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Papaikou trail inspires emotion

<p>HOLLYN JOHNSON/Tribune-Herald</p><p>Council Chairman Dominic Yagong speaks at the Papaikou community meeting on Friday in the Papaikou Gymnasium to consider providing a pedestrian public access to the beach.</p><p>HOLLYN JOHNSON/Tribune-Herald</p><p>Many wait in line to enter the Papaikou Community Meeting on Friday in the Papaikou Gymnasium to consider providing a pedestrian public access to the beach.</p>


Tribune-Herald staff writer

Should public access trump property rights?

For many Papaikou residents, the answer is a clear yes.

A hefty group of community members, many frustrated by intermittent or restricted access to a trail heading to Papaikou Mill Beach, voiced support at a public meeting Friday for a resolution that would have Hawaii County acquire the privately held path through eminent domain.

About 200 people attended the meeting, the first on the issue, at the Papaikou gym, with many arguing that the landowners should not have control over who can access the shoreline.

“It makes it hard … to feed our families,” said Nohea Masaoka.

Others echoed his statement, calling the ocean their families’ refrigerator.

“I don’t think it’s right,” said Pat Pacheco.

“Where is the aloha?” another man asked.

The property owners, Jim Waugh and Charlene Prickett, were off island as of Thursday and didn’t attend the meeting. But they also had their supporters, who argued the couple is being wrongly vilified.

“They put the trail in at their own expense,” said Susan Munro.

Some commenters complained about the owners limiting access to 12 hours a day and at other times without warning. But Munro said they are not obligated to provide access at all.

“There are not a lot of land owners doing that,” she said.

“Most would have closed it off completely.”

At the heart of the issue is a state law mandating public access to the shoreline.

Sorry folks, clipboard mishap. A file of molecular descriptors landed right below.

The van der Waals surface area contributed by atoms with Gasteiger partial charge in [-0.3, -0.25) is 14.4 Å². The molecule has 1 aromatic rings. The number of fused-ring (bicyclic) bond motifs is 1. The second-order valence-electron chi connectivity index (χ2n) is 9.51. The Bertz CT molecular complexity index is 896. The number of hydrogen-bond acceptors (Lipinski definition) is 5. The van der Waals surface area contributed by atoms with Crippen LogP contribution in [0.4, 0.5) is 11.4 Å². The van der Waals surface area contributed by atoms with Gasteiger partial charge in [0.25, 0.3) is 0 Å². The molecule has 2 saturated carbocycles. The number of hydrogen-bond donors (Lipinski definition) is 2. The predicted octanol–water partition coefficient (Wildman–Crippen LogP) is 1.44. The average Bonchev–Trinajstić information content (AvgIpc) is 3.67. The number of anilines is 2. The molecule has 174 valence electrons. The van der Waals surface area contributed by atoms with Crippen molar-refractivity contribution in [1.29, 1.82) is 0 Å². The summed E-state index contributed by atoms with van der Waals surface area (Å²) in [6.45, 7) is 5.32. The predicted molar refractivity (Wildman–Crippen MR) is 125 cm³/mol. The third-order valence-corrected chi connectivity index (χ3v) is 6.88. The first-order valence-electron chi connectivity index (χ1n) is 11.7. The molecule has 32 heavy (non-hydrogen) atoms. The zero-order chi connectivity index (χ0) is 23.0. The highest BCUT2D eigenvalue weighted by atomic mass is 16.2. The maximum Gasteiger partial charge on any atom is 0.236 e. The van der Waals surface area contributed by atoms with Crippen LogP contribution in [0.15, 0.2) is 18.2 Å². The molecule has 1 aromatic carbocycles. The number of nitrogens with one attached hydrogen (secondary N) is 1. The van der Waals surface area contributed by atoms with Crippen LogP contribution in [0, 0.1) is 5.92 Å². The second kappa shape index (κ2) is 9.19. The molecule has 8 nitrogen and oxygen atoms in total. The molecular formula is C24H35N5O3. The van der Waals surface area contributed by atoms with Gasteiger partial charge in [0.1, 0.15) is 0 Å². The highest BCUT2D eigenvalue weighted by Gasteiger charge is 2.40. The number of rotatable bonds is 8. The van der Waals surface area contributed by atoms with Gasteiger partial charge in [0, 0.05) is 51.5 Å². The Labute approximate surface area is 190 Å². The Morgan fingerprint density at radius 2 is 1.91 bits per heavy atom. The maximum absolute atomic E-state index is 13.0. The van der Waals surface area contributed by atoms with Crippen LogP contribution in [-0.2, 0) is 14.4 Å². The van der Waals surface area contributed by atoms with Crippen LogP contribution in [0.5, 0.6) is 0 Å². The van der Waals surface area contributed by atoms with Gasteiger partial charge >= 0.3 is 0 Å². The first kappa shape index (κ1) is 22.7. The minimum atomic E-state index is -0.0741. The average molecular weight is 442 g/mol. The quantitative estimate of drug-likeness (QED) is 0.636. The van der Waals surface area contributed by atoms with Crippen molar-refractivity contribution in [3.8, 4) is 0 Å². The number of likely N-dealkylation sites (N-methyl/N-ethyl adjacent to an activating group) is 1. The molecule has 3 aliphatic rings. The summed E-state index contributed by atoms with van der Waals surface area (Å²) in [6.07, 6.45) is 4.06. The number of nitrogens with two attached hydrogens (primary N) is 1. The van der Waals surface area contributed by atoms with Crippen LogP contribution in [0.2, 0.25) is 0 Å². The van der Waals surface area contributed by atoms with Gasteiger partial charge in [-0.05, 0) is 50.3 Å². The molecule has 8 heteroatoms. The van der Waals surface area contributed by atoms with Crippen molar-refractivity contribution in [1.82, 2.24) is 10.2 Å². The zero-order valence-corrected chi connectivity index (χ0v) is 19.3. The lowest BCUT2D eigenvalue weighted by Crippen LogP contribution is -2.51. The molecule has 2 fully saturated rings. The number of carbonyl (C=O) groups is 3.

Several testifiers cited that long-held right, and wondered why the county has to consider forcing a purchase.

Council Chairman Dominic Yagong, who is introducing the measure and hosted the meeting, said the county Planning Department has concluded the trail is private property since there is no documentation proving a historical use.

That leaves the owners with the right, as with the rest of their property, to open or close it to access as they wish.

Kalani Lyman, who gathered 5,000 signatures supporting condemnation, said use of the property to access the small beach predates the current ownership. He cited a photo showing a wharf there in the 19th century and use by his great-grandmother.

“She was never denied access to the beach or to the river,” Lyman said.

Yagong said the county attempted to negotiate a purchase of the trail and the private road that leads to it but the Waugh and Prickett declined.

That left eminent domain as the next option.

“It’s not something I take lightly,” he said.

If approved by the County Council, the issue would then go to court, where it would be settled.

The county, if successful, would have to pay fair-market value for the trail and road, also included in the resolution.

Yagong said he didn’t have a cost estimate but noted the trail shouldn’t cost much. Adding to the expense, though, is the cost of settling the issue in court, a potentially lengthy process.

Yagong’s resolution will be heard next at the County Council’s Finance Committee meeting Oct. 2. He said the full council will host a public hearing at the gym between Oct. 8 and Oct. 12 that will include a site visit.

The Finance Committee will hear the issue again Oct. 16.

Afterward it will move to the full council for consideration Nov. 9 and Nov. 21. Public testimony will be taken at each meeting. Testimony can also be made in writing.

Email Tom Callis at


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